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In January 2002 Rory Stewart walked across Afghanistan-surviving by his wits, his knowledge of Persian dialects and Muslim customs, and the kindness of strangers. By day he passed through mountains covered in nine feet of snow, hamlets burned and emptied by the Taliban, and communities thriving amid the remains of medieval civilizations. By night he slept on villagers’ floors, shared their meals, and listened to their stories of the recent and ancient past. Along the way Stewart met heroes and rogues, tribal elders and teenage soldiers, Taliban commanders and foreign-aid workers. He was also adopted by an unexpected companion-a retired fighting mastiff he named Babur in honor of Afghanistan’s first Mughal emperor, in whose footsteps the pair was following.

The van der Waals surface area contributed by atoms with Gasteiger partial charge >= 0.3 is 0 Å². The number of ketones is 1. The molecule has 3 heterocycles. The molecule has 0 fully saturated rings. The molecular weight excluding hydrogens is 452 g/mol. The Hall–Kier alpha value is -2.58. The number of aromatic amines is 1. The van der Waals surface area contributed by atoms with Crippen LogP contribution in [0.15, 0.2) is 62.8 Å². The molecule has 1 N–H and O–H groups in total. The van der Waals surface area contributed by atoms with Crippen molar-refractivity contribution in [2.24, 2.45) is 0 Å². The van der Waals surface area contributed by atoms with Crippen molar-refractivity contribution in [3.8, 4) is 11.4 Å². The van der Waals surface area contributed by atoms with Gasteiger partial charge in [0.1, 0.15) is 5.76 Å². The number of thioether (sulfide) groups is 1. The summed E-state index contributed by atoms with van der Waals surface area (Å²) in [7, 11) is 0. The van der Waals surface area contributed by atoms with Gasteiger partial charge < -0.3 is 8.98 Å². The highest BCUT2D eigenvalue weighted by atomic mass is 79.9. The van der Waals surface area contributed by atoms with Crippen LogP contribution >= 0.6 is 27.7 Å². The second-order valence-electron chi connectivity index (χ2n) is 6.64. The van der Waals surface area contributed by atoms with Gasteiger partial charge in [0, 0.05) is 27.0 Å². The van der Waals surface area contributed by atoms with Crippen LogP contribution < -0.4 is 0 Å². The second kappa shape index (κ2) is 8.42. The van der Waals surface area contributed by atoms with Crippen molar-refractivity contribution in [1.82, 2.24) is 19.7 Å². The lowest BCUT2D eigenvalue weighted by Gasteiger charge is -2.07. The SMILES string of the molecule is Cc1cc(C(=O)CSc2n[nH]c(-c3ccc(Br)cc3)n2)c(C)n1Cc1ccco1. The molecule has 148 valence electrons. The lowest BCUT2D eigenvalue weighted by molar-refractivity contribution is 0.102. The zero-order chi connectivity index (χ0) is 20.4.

Angela Hatton says:
“Stewart’s story begins in western Afghanistan in the winter of 2002, only a few months after September 11. At the time, he was the country’s only tourist. In this account of his hike across the country, Stewart reveals the lives of the many Afghan people who never make it in the spotlight: the rural, the poor, the isolated. Stewart describes his journey with precise authority, but without embellishment. This is an honest book about a place that remains a question mark to many Americans.”